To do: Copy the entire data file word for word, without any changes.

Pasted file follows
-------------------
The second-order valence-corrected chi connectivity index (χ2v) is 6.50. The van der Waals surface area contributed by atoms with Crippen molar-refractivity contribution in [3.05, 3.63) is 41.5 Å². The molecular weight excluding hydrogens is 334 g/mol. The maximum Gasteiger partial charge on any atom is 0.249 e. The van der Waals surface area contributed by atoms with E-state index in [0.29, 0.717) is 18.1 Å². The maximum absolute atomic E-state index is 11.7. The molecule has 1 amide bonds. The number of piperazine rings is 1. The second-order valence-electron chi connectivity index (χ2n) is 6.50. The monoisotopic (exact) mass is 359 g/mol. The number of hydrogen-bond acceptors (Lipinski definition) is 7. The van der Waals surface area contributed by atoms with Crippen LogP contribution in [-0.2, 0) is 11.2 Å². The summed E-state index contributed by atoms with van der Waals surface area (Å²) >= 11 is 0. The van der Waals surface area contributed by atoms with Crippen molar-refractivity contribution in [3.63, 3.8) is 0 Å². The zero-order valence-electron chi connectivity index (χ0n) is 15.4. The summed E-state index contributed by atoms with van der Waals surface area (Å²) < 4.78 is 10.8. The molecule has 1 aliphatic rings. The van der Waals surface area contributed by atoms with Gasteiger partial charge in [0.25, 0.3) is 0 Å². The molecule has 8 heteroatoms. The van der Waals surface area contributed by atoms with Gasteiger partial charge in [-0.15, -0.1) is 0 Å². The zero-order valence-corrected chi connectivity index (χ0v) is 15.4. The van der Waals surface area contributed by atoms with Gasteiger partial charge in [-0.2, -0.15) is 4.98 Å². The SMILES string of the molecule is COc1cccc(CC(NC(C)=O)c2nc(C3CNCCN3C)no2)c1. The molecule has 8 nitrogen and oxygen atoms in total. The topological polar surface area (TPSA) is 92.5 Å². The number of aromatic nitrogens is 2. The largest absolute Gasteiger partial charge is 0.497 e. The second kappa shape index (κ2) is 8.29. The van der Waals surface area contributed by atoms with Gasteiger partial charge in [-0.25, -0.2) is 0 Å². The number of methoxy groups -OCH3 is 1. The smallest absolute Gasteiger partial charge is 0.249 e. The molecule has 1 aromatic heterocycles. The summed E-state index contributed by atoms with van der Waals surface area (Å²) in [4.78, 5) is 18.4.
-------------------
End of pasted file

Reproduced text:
The second-order valence-corrected chi connectivity index (χ2v) is 6.50. The van der Waals surface area contributed by atoms with Crippen molar-refractivity contribution in [3.05, 3.63) is 41.5 Å². The molecular weight excluding hydrogens is 334 g/mol. The maximum Gasteiger partial charge on any atom is 0.249 e. The van der Waals surface area contributed by atoms with E-state index in [0.29, 0.717) is 18.1 Å². The maximum absolute atomic E-state index is 11.7. The molecule has 1 amide bonds. The number of piperazine rings is 1. The second-order valence-electron chi connectivity index (χ2n) is 6.50. The monoisotopic (exact) mass is 359 g/mol. The number of hydrogen-bond acceptors (Lipinski definition) is 7. The van der Waals surface area contributed by atoms with Crippen LogP contribution in [-0.2, 0) is 11.2 Å². The summed E-state index contributed by atoms with van der Waals surface area (Å²) >= 11 is 0. The van der Waals surface area contributed by atoms with Crippen molar-refractivity contribution in [3.63, 3.8) is 0 Å². The zero-order valence-electron chi connectivity index (χ0n) is 15.4. The summed E-state index contributed by atoms with van der Waals surface area (Å²) < 4.78 is 10.8. The molecule has 1 aliphatic rings. The van der Waals surface area contributed by atoms with Gasteiger partial charge in [0.25, 0.3) is 0 Å². The molecule has 8 heteroatoms. The van der Waals surface area contributed by atoms with Gasteiger partial charge in [-0.15, -0.1) is 0 Å². The zero-order valence-corrected chi connectivity index (χ0v) is 15.4. The van der Waals surface area contributed by atoms with Gasteiger partial charge in [-0.2, -0.15) is 4.98 Å². The SMILES string of the molecule is COc1cccc(CC(NC(C)=O)c2nc(C3CNCCN3C)no2)c1. The molecule has 8 nitrogen and oxygen atoms in total. The topological polar surface area (TPSA) is 92.5 Å². The number of aromatic nitrogens is 2. The largest absolute Gasteiger partial charge is 0.497 e. The second kappa shape index (κ2) is 8.29. The van der Waals surface area contributed by atoms with Gasteiger partial charge in [-0.25, -0.2) is 0 Å². The number of methoxy groups -OCH3 is 1. The smallest absolute Gasteiger partial charge is 0.249 e. The molecule has 1 aromatic heterocycles. The summed E-state index contributed by atoms with van der Waals surface area (Å²) in [4.78, 5) is 18.4.